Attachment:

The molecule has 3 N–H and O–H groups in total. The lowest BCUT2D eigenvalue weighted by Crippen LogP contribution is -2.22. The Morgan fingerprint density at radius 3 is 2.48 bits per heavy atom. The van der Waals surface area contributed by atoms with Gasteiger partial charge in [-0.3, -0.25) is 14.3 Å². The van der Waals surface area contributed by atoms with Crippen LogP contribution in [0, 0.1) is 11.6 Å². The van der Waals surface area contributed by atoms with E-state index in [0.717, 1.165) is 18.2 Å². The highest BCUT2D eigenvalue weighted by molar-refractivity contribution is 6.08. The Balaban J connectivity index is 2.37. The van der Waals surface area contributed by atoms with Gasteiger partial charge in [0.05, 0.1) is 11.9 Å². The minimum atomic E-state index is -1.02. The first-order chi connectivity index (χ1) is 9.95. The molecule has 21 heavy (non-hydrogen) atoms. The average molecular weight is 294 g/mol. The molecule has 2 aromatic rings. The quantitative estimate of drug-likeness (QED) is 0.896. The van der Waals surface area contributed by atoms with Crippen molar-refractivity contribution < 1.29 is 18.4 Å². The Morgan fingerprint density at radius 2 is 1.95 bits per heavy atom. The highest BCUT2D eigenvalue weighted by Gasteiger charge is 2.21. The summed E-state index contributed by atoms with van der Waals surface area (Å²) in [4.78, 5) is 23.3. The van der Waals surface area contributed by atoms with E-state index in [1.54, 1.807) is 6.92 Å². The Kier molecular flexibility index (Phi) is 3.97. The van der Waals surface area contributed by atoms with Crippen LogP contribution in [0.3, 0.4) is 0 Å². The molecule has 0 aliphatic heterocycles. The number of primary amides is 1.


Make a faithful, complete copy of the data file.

The molecule has 3 N–H and O–H groups in total. The lowest BCUT2D eigenvalue weighted by Crippen LogP contribution is -2.22. The Morgan fingerprint density at radius 3 is 2.48 bits per heavy atom. The van der Waals surface area contributed by atoms with Gasteiger partial charge in [-0.3, -0.25) is 14.3 Å². The van der Waals surface area contributed by atoms with Crippen LogP contribution in [0, 0.1) is 11.6 Å². The van der Waals surface area contributed by atoms with E-state index in [0.717, 1.165) is 18.2 Å². The highest BCUT2D eigenvalue weighted by molar-refractivity contribution is 6.08. The Balaban J connectivity index is 2.37. The van der Waals surface area contributed by atoms with Gasteiger partial charge in [0.05, 0.1) is 11.9 Å². The minimum atomic E-state index is -1.02. The first-order chi connectivity index (χ1) is 9.95. The molecule has 21 heavy (non-hydrogen) atoms. The average molecular weight is 294 g/mol. The molecule has 2 aromatic rings. The quantitative estimate of drug-likeness (QED) is 0.896. The van der Waals surface area contributed by atoms with Crippen molar-refractivity contribution < 1.29 is 18.4 Å². The Morgan fingerprint density at radius 2 is 1.95 bits per heavy atom. The highest BCUT2D eigenvalue weighted by Gasteiger charge is 2.21. The summed E-state index contributed by atoms with van der Waals surface area (Å²) in [4.78, 5) is 23.3. The van der Waals surface area contributed by atoms with E-state index in [1.54, 1.807) is 6.92 Å². The Kier molecular flexibility index (Phi) is 3.97. The van der Waals surface area contributed by atoms with Crippen LogP contribution in [0.3, 0.4) is 0 Å². The molecule has 0 aliphatic heterocycles. The number of primary amides is 1.